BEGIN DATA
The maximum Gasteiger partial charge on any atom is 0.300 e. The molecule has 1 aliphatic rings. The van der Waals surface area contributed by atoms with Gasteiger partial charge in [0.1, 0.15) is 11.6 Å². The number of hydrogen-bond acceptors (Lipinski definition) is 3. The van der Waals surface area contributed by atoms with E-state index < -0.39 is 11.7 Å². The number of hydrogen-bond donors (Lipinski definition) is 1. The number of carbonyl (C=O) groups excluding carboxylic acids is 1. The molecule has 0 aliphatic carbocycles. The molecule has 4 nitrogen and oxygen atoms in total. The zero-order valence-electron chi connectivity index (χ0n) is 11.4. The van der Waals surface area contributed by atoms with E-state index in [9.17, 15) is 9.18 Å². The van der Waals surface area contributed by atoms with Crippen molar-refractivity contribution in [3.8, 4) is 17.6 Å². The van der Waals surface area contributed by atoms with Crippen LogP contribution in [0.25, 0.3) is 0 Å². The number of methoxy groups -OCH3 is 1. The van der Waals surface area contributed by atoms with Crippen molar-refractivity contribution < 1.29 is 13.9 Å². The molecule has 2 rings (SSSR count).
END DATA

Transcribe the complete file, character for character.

The maximum Gasteiger partial charge on any atom is 0.300 e. The molecule has 1 aliphatic rings. The van der Waals surface area contributed by atoms with Gasteiger partial charge in [0.1, 0.15) is 11.6 Å². The number of hydrogen-bond acceptors (Lipinski definition) is 3. The van der Waals surface area contributed by atoms with E-state index < -0.39 is 11.7 Å². The number of hydrogen-bond donors (Lipinski definition) is 1. The number of carbonyl (C=O) groups excluding carboxylic acids is 1. The molecule has 0 aliphatic carbocycles. The molecule has 4 nitrogen and oxygen atoms in total. The zero-order valence-electron chi connectivity index (χ0n) is 11.4. The van der Waals surface area contributed by atoms with E-state index in [9.17, 15) is 9.18 Å². The van der Waals surface area contributed by atoms with Crippen molar-refractivity contribution in [3.8, 4) is 17.6 Å². The van der Waals surface area contributed by atoms with Crippen LogP contribution in [0.25, 0.3) is 0 Å². The number of methoxy groups -OCH3 is 1. The van der Waals surface area contributed by atoms with Crippen molar-refractivity contribution < 1.29 is 13.9 Å². The molecule has 2 rings (SSSR count).